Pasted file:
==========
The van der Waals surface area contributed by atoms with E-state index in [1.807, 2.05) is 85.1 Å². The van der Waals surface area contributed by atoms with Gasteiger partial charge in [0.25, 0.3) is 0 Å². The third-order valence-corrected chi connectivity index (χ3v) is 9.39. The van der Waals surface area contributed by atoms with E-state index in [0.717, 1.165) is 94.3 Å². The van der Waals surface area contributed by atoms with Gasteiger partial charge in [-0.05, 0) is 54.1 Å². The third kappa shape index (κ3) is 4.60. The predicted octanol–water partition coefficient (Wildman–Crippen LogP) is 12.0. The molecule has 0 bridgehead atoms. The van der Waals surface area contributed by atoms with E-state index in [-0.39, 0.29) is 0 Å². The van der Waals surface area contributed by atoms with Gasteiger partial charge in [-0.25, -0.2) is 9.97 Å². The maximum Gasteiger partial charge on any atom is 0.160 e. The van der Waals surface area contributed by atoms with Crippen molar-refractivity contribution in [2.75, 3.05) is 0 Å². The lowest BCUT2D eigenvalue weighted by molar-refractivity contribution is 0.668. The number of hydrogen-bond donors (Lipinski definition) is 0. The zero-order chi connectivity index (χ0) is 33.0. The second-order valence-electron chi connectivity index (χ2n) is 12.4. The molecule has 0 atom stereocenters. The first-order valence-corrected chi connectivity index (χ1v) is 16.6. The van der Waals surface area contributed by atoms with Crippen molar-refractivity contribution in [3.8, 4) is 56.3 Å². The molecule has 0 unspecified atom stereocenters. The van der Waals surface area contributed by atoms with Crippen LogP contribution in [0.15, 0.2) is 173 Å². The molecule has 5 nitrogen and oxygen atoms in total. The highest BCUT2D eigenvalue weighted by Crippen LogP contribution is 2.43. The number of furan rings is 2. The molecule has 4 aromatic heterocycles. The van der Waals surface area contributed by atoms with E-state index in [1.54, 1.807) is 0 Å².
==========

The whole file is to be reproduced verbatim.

The van der Waals surface area contributed by atoms with E-state index in [1.807, 2.05) is 85.1 Å². The van der Waals surface area contributed by atoms with Gasteiger partial charge in [0.25, 0.3) is 0 Å². The third-order valence-corrected chi connectivity index (χ3v) is 9.39. The van der Waals surface area contributed by atoms with E-state index in [0.717, 1.165) is 94.3 Å². The van der Waals surface area contributed by atoms with Gasteiger partial charge in [-0.05, 0) is 54.1 Å². The third kappa shape index (κ3) is 4.60. The predicted octanol–water partition coefficient (Wildman–Crippen LogP) is 12.0. The molecule has 0 bridgehead atoms. The van der Waals surface area contributed by atoms with E-state index in [-0.39, 0.29) is 0 Å². The van der Waals surface area contributed by atoms with Gasteiger partial charge in [-0.25, -0.2) is 9.97 Å². The maximum Gasteiger partial charge on any atom is 0.160 e. The van der Waals surface area contributed by atoms with Crippen molar-refractivity contribution in [2.75, 3.05) is 0 Å². The lowest BCUT2D eigenvalue weighted by molar-refractivity contribution is 0.668. The number of hydrogen-bond donors (Lipinski definition) is 0. The zero-order chi connectivity index (χ0) is 33.0. The second-order valence-electron chi connectivity index (χ2n) is 12.4. The molecule has 0 atom stereocenters. The first-order valence-corrected chi connectivity index (χ1v) is 16.6. The van der Waals surface area contributed by atoms with Crippen molar-refractivity contribution in [3.8, 4) is 56.3 Å². The molecule has 0 unspecified atom stereocenters. The van der Waals surface area contributed by atoms with Crippen LogP contribution in [0.15, 0.2) is 173 Å². The molecule has 5 nitrogen and oxygen atoms in total. The highest BCUT2D eigenvalue weighted by Crippen LogP contribution is 2.43. The number of furan rings is 2. The molecule has 4 aromatic heterocycles. The van der Waals surface area contributed by atoms with E-state index in [1.54, 1.807) is 0 Å².